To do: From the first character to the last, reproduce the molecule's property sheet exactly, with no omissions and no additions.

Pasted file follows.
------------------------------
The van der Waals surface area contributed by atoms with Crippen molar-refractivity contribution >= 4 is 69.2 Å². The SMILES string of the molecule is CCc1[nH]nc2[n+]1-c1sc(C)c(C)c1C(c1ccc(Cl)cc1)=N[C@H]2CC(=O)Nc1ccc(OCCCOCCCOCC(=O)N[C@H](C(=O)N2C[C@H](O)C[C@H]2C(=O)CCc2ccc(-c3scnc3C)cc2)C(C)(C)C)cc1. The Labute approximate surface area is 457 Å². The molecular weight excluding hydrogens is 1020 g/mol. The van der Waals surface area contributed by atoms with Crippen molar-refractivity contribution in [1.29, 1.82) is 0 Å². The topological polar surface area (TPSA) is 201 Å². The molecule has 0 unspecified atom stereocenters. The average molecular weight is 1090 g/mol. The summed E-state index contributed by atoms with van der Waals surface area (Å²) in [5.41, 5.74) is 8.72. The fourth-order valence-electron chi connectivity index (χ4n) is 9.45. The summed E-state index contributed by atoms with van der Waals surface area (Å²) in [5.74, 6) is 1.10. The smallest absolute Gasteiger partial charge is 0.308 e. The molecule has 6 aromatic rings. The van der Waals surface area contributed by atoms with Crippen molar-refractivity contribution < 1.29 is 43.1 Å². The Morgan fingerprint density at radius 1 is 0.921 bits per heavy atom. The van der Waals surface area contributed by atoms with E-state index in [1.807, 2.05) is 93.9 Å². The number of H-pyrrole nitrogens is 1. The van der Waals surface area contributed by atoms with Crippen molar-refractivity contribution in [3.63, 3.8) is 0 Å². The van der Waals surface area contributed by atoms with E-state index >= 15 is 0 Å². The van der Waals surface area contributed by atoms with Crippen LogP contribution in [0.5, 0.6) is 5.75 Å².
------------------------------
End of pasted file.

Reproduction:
The van der Waals surface area contributed by atoms with Crippen molar-refractivity contribution >= 4 is 69.2 Å². The SMILES string of the molecule is CCc1[nH]nc2[n+]1-c1sc(C)c(C)c1C(c1ccc(Cl)cc1)=N[C@H]2CC(=O)Nc1ccc(OCCCOCCCOCC(=O)N[C@H](C(=O)N2C[C@H](O)C[C@H]2C(=O)CCc2ccc(-c3scnc3C)cc2)C(C)(C)C)cc1. The Labute approximate surface area is 457 Å². The molecular weight excluding hydrogens is 1020 g/mol. The van der Waals surface area contributed by atoms with Crippen molar-refractivity contribution in [1.29, 1.82) is 0 Å². The topological polar surface area (TPSA) is 201 Å². The molecule has 0 unspecified atom stereocenters. The average molecular weight is 1090 g/mol. The summed E-state index contributed by atoms with van der Waals surface area (Å²) in [5.41, 5.74) is 8.72. The fourth-order valence-electron chi connectivity index (χ4n) is 9.45. The summed E-state index contributed by atoms with van der Waals surface area (Å²) in [5.74, 6) is 1.10. The smallest absolute Gasteiger partial charge is 0.308 e. The molecule has 6 aromatic rings. The van der Waals surface area contributed by atoms with Crippen molar-refractivity contribution < 1.29 is 43.1 Å². The Morgan fingerprint density at radius 1 is 0.921 bits per heavy atom. The van der Waals surface area contributed by atoms with E-state index in [1.807, 2.05) is 93.9 Å². The number of H-pyrrole nitrogens is 1. The van der Waals surface area contributed by atoms with Crippen molar-refractivity contribution in [3.63, 3.8) is 0 Å². The van der Waals surface area contributed by atoms with E-state index >= 15 is 0 Å². The van der Waals surface area contributed by atoms with Crippen LogP contribution in [0.5, 0.6) is 5.75 Å².